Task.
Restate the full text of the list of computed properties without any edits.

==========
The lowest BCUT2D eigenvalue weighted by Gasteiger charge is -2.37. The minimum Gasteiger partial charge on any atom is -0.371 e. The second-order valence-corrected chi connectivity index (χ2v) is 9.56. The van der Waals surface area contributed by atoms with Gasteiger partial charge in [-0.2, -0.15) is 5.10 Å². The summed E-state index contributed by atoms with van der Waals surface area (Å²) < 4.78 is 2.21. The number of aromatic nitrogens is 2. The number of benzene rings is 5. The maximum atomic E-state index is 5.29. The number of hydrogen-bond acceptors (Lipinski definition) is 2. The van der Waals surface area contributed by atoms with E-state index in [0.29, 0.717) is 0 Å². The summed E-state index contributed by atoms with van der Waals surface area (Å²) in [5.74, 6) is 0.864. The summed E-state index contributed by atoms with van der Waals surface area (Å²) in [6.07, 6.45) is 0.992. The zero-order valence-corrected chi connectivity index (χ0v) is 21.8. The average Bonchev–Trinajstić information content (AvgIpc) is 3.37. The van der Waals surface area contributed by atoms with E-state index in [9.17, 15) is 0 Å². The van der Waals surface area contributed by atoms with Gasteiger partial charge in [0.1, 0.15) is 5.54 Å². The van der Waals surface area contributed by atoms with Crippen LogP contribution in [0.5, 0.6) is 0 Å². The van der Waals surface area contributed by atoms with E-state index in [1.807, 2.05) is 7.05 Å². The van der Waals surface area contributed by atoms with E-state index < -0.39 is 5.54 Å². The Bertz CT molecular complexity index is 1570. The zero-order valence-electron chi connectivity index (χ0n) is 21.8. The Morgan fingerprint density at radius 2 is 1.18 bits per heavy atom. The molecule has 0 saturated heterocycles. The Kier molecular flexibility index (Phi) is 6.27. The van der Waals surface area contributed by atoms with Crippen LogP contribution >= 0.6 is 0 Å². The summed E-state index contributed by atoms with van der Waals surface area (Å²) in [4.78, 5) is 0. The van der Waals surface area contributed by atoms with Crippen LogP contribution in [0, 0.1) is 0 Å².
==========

The lowest BCUT2D eigenvalue weighted by Gasteiger charge is -2.37. The minimum Gasteiger partial charge on any atom is -0.371 e. The second-order valence-corrected chi connectivity index (χ2v) is 9.56. The van der Waals surface area contributed by atoms with Gasteiger partial charge in [-0.2, -0.15) is 5.10 Å². The summed E-state index contributed by atoms with van der Waals surface area (Å²) < 4.78 is 2.21. The number of aromatic nitrogens is 2. The number of benzene rings is 5. The maximum atomic E-state index is 5.29. The number of hydrogen-bond acceptors (Lipinski definition) is 2. The van der Waals surface area contributed by atoms with E-state index in [0.29, 0.717) is 0 Å². The summed E-state index contributed by atoms with van der Waals surface area (Å²) in [5.74, 6) is 0.864. The summed E-state index contributed by atoms with van der Waals surface area (Å²) in [6.07, 6.45) is 0.992. The zero-order valence-corrected chi connectivity index (χ0v) is 21.8. The average Bonchev–Trinajstić information content (AvgIpc) is 3.37. The van der Waals surface area contributed by atoms with E-state index in [9.17, 15) is 0 Å². The van der Waals surface area contributed by atoms with Gasteiger partial charge in [0.1, 0.15) is 5.54 Å². The van der Waals surface area contributed by atoms with Crippen LogP contribution in [0.5, 0.6) is 0 Å². The van der Waals surface area contributed by atoms with E-state index in [1.807, 2.05) is 7.05 Å². The van der Waals surface area contributed by atoms with E-state index < -0.39 is 5.54 Å². The Bertz CT molecular complexity index is 1570. The zero-order valence-electron chi connectivity index (χ0n) is 21.8. The Morgan fingerprint density at radius 2 is 1.18 bits per heavy atom. The molecule has 0 saturated heterocycles. The Kier molecular flexibility index (Phi) is 6.27. The van der Waals surface area contributed by atoms with Crippen LogP contribution >= 0.6 is 0 Å². The summed E-state index contributed by atoms with van der Waals surface area (Å²) in [4.78, 5) is 0. The van der Waals surface area contributed by atoms with Crippen LogP contribution in [0, 0.1) is 0 Å².